Going forward, it is not politicians that are important, but leading mining companies, which need to step up their transparency on what is required to boost supply chain stability. The leading mining companies will need to be more creative as the potential for shockwaves moves through the global economy, such as when high palladium prices combine with logistical supply chain disruptions or oscillation causes a slowdown in production. What is happening is that key minerals like palladium, which are so desperately required in the Fourth Industrial Revolution, are becoming prohibitively costly and perhaps holding back human knowledge and health security because of the ultimate impact on the environment.

Palladium performs a specific purpose in the global economy and is a necessary component in helping society. Because of global geopolitics and the emergence of greater supply disruptions — due to the approaching end of the COVID-19 pandemic and the rise of a European war — interrupting palladium supply is almost an appalling act in itself. Countries’ behavior over what comes next regarding commodity markets, including the purchase and distribution of palladium, can be a marker of emerging problems regarding the creation of products that contain palladium. Clearly, more problems are afoot for already slow supply chains that are becoming increasingly interrupted or rewired by geoeconomic requirements. This issue is not about electric vehicles, but a wider set of products that rely on a very rare mineral.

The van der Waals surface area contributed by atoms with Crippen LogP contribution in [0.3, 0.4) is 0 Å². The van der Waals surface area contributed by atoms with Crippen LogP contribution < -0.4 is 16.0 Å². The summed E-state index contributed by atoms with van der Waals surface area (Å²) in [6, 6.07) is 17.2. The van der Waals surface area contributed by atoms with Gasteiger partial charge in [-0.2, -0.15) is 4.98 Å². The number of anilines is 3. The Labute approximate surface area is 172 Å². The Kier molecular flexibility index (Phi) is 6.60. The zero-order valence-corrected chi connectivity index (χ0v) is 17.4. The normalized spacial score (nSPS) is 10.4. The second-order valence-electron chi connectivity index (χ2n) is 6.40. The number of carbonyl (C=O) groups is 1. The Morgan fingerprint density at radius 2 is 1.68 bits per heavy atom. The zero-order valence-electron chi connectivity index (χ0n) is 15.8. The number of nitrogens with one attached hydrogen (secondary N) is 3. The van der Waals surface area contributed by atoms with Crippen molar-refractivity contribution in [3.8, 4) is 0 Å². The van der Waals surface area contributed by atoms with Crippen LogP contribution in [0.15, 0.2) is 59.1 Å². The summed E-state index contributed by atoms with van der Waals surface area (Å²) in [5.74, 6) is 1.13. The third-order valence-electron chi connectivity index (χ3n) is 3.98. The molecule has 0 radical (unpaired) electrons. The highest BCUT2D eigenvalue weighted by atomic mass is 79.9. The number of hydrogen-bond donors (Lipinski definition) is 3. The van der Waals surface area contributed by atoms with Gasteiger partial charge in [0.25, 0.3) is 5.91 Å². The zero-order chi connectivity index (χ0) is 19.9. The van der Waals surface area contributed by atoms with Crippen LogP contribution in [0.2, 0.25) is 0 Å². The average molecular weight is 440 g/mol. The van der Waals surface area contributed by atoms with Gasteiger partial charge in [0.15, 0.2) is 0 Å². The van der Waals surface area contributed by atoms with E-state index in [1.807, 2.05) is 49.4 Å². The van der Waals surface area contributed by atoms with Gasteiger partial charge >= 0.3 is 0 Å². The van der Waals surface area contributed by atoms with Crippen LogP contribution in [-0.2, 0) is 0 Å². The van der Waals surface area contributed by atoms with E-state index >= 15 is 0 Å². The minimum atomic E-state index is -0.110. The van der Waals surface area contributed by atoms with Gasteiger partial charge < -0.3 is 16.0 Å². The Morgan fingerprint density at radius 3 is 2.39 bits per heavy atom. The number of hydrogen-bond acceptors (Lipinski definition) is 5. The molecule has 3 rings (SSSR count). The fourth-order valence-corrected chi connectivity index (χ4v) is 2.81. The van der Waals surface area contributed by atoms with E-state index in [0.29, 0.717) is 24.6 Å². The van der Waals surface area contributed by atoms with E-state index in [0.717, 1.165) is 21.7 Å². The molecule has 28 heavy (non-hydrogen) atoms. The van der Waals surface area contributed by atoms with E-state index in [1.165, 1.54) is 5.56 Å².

Overall, there is a requirement for social and ethical responsibility within the mining company community as it works with policymakers while the global community considers what comes next in regard to commodities such as palladium. To be sure, the race for control of national resources accelerates as a result of catastrophes, such as after dam bursts or political and social tensions. Now Russia is experiencing sanctions strangulation unseen in a Fourth Industrial Revolution environment. Palladium, its supply and its price are in for a wild geoeconomic ride.

Dr. Theodore Karasik

Dr. Theodore Karasik is a senior advisor to Gulf State Analytics and an Adjunct Senior Fellow at the Lexington Institute in Washington, D.C. He is a former Advisor and Director of Research for a number of UAE institutions. Dr. Karasik was a Lecturer at the Dubai School of Government, Middlesex University Dubai, and the University of Wollongong Dubai where he taught “Labor and Migration” and “Global Political Economy” at the graduate level. Dr. Karasik was a Senior Political Scientist in the International Policy and Security Group at RAND Corporation. From 2002-2003, he served as Director of Research for the RAND Center for Middle East Public Policy. Throughout Dr. Karasik’s career, he has worked for numerous U.S. agencies involved in researching and analyzing defense acquisition, the use of military power, and religio-political issues across the Middle East, North Africa, and Eurasia, including the evolution of violent extremism. Dr. Karasik lived in the UAE for 10 years and is currently based in Washington, D.C. Dr. Karasik received his PhD in History from the University of California, Los Angeles.

Leave a Reply

Your email address will not be published.